300 of 320 people found the following review helpful
My Worst Investment in a Long Time
, August 23, 2008
This review is from: When Markets Collide: Investment Strategies for the Age of Global Economic Change (Hardcover)
This book was awful. Part of the problem is that the author couldn't decide who his audience was and, as such, probably bored the pants off finance people and left regular folk scratching their heads at his absurdly opaque writing "style".
A couple quick points if you are considering buying this book:
1. It you read the newspaper most days, are reasonably intelligent and realize there is a big world with lotsa money beyond America's shores, this book will give you no new information on "when markets collide".
2. If you have some (I mean A MINIMAL AMOUNT) of investment knowledge, you will be painfully disappointed by the lame chapter on how to profit from future "collisions". Really, the author just lays out a pretty mundane asset allocation plan (which is available for free on any number of websites) and then fills a couple dozen pages with worthless blather. Seriously, that's it.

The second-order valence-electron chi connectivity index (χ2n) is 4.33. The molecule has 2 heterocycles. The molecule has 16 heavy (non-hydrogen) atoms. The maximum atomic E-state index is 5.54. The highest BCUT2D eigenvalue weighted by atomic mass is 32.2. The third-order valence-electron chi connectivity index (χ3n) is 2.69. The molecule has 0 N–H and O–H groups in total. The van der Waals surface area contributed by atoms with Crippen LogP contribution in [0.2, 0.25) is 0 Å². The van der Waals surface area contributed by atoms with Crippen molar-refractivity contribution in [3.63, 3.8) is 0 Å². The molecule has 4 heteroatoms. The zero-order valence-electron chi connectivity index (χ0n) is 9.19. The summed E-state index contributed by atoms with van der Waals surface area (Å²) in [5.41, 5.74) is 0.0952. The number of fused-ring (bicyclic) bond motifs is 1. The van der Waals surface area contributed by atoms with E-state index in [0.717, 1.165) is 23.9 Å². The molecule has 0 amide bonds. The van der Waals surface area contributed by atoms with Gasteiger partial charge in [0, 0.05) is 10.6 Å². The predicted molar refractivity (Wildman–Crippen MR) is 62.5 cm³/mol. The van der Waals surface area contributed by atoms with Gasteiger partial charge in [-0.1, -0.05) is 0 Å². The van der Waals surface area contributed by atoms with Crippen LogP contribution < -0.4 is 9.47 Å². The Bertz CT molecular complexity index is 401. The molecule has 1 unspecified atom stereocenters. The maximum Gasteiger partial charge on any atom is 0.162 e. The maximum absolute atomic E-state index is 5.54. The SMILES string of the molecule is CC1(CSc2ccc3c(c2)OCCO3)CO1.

3. The writing really sucks. Others have commented on this so, rather than gives examples, I'll just reinforce what others have noted: the writing sucks. Whatever happened to editors?
4. If you really want some ideas about investing internationally, try The World is Your Oyster by Jeff Opdyke (2008). Heaven forbid, he writes in plain ole' English and gives a lot of worthwhile advice. If you really want to understand where the world is headed, read Billions of Entrepreneurs, How China and India are Reshaping Their Futures and Yours, by Tarun Khanna (2008).
5. If you really want some ideas about investing in general Peter Lynch's classics are still every bit as instructive (and humorous...and nicely written) and the biography of Warren Buffett, "Buffett", is incredibly instructive. Jeremy Siegel's "Stocks for the Long Run" is also pretty handy, although el-Erian makes some snide comments about it...but never quite gets around to justifying them...hmmm...some petty Harvard - Wharton rivalry?
6. el-Erian's shout-outs to colleagues here and there get more tedious as the book goes on, particularly as he never seems to articulate how the work of these experts is relevant to creating an investment portfolio. Gee, thanks.
7. Let me say it one more time: When Markets Collide is a worthless read.
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